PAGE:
“There's quite a big financial penalty for littering,” explains Greg. “There's plenty of litter zones in the race, so there's really no excuse for it.”

“It's okay to throw a bidon to a member of the public, but not into nature and not in the air, into a crowd so it hits someone, but that has happened.”

Litterbugs receive a fine of 500 Swiss Francs and are docked 25 UCI points. If they do it again, that fine goes up to 1000 Swiss Francs and they lose 50 UCI points — a high price to pay for empty pockets.

Besides littering, most fines are issued for taking food in an improper area or drafting behind team cars. Most fines are simply issued for ‘inappropriate behaviour’, a vague term that can encapsulate all kinds of things, such as getting a tow from a ‘sticky bottle’, or, as Danny van Poppel (Bora-Hansgrohe) discovered on stage 8, crossing the finish line in the opposite direction following a stage.

So far, the UCI has issued fines on every stage apart from the first. A quick tally of the fines reported in IDL Pro Cycling shows that between stages 1 and 10 at this year’s Giro d’Italia, the UCI has made around 21,400 Swiss Francs, or around $23,600.

Who are the commissaires?

It’s easy to characterise the UCI as fun-sponges who dislike cycling, but in reality, the commissaires do what they do because they love the sport.

Greg, for example, has dedicated his life to cycling. He spent 40 years in the bike industry, working in bike shops, cycling magazines and marketing departments. He’s since been working as a commissaire for 25 years, during which he has painstakingly worked his way through the ranks, as he explained to GCN.

“There are various stages to get to an international level. So in Australia, there's a club level, then a state level, then national level.”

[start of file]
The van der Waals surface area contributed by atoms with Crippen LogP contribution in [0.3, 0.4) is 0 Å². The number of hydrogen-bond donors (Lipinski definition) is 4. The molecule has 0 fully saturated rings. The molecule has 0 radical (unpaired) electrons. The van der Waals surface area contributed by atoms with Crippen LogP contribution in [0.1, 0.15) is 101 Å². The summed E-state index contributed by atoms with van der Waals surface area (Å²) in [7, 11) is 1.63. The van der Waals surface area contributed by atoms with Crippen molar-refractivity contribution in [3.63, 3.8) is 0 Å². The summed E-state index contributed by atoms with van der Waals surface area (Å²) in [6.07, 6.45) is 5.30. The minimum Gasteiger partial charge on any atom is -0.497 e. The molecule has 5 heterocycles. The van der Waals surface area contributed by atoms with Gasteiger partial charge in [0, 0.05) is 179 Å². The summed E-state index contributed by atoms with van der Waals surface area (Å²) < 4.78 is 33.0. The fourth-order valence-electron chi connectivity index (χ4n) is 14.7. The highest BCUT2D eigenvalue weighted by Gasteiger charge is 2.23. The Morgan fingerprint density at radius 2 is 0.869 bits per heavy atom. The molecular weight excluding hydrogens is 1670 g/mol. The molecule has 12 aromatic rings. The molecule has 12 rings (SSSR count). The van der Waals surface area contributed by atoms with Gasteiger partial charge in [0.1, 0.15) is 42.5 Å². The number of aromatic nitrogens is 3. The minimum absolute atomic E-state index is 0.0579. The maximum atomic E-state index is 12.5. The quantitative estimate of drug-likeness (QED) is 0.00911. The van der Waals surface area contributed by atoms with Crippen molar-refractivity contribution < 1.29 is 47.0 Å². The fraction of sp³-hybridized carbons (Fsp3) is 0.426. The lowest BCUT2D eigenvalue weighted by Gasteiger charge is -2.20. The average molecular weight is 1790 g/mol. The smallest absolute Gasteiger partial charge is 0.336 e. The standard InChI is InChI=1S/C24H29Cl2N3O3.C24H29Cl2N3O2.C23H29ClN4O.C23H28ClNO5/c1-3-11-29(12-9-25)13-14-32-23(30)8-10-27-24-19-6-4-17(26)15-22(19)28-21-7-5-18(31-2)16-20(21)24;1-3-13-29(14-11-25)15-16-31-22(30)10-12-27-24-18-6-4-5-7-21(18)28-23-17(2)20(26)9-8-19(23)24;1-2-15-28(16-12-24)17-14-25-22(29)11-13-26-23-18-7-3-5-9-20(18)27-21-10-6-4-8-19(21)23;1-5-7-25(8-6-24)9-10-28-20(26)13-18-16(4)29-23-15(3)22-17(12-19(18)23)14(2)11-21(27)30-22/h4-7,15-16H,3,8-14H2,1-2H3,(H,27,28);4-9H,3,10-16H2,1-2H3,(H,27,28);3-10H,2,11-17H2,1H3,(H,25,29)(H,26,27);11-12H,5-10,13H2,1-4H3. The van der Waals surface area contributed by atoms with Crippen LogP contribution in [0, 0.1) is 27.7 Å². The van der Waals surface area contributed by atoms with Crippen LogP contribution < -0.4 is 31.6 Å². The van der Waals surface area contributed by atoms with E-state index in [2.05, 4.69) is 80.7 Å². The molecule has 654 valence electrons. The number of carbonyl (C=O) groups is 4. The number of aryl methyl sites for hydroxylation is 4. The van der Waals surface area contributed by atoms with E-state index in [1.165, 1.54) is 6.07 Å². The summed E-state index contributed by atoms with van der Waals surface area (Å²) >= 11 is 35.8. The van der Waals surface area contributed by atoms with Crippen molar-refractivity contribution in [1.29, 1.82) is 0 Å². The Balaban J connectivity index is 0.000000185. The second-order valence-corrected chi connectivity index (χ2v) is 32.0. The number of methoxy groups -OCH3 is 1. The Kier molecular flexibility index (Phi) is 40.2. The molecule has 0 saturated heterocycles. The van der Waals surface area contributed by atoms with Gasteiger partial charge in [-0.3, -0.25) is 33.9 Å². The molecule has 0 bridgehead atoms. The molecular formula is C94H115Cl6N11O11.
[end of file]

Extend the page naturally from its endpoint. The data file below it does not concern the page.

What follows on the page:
Levelling up to become an international commissaire takes time, experience and qualifications. Greg says commissaires sometimes wait six years to get onto the course to become an international commissaire. Even then, there is no guarantee that they’ll get the stamp of approval from the UCI.

“And then, if you're lucky enough or good enough to become an international commissaire, you start to get appointed to races, and eventually to races like this.”

Very few commissaires make it to the biggest WorldTour races of the year, but no matter whether they’re adjudicating at the Tour de France or the state championship, the first requirement for any commissaire, Griffiths says, is a love of cycling.

“First of all, you need to be interested in cycling,” he says.

This is not a ‘clock on, clock off’ job; it is a part-time role that people take either alongside a normal job or in retirement, as is the case with Greg. Given the countless weekends that any commissaire must sacrifice to follow the races, and the hours they spend cooped up in race vehicles to do their job, they need to love the sport to stick at it.

For everything you need to know about the 2024 Giro d'Italia, from the history of the race to this year's route and start list, be sure to check out our dedicated race hub.